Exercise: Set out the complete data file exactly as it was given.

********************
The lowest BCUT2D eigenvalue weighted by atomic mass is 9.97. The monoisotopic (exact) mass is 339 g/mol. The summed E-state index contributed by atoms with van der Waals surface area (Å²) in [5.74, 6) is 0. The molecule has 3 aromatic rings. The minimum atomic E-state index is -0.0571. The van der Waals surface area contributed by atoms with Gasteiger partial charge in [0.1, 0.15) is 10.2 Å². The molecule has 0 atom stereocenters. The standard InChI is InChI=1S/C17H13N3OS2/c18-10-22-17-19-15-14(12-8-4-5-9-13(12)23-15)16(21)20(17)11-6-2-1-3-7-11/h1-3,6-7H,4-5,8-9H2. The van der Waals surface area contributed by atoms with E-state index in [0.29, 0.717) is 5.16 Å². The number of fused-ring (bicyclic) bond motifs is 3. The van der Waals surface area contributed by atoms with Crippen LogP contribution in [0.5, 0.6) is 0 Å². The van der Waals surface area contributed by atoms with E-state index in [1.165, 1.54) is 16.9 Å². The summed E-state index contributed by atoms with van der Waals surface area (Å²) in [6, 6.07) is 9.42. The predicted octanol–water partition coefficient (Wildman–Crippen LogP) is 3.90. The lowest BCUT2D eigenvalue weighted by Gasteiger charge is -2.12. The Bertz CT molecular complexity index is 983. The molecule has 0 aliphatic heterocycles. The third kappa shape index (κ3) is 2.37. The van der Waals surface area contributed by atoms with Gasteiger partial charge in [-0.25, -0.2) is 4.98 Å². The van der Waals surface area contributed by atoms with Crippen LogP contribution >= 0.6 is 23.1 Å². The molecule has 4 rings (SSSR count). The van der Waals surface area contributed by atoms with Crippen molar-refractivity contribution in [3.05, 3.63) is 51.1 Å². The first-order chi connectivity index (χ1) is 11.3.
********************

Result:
The lowest BCUT2D eigenvalue weighted by atomic mass is 9.97. The monoisotopic (exact) mass is 339 g/mol. The summed E-state index contributed by atoms with van der Waals surface area (Å²) in [5.74, 6) is 0. The molecule has 3 aromatic rings. The minimum atomic E-state index is -0.0571. The van der Waals surface area contributed by atoms with Gasteiger partial charge in [0.1, 0.15) is 10.2 Å². The molecule has 0 atom stereocenters. The standard InChI is InChI=1S/C17H13N3OS2/c18-10-22-17-19-15-14(12-8-4-5-9-13(12)23-15)16(21)20(17)11-6-2-1-3-7-11/h1-3,6-7H,4-5,8-9H2. The van der Waals surface area contributed by atoms with E-state index in [0.29, 0.717) is 5.16 Å². The number of fused-ring (bicyclic) bond motifs is 3. The van der Waals surface area contributed by atoms with Crippen LogP contribution in [0.5, 0.6) is 0 Å². The van der Waals surface area contributed by atoms with E-state index in [1.165, 1.54) is 16.9 Å². The summed E-state index contributed by atoms with van der Waals surface area (Å²) in [6, 6.07) is 9.42. The predicted octanol–water partition coefficient (Wildman–Crippen LogP) is 3.90. The lowest BCUT2D eigenvalue weighted by Gasteiger charge is -2.12. The Bertz CT molecular complexity index is 983. The molecule has 0 aliphatic heterocycles. The third kappa shape index (κ3) is 2.37. The van der Waals surface area contributed by atoms with Gasteiger partial charge in [-0.25, -0.2) is 4.98 Å². The van der Waals surface area contributed by atoms with Crippen LogP contribution >= 0.6 is 23.1 Å². The molecule has 4 rings (SSSR count). The van der Waals surface area contributed by atoms with Crippen molar-refractivity contribution in [3.05, 3.63) is 51.1 Å². The first-order chi connectivity index (χ1) is 11.3.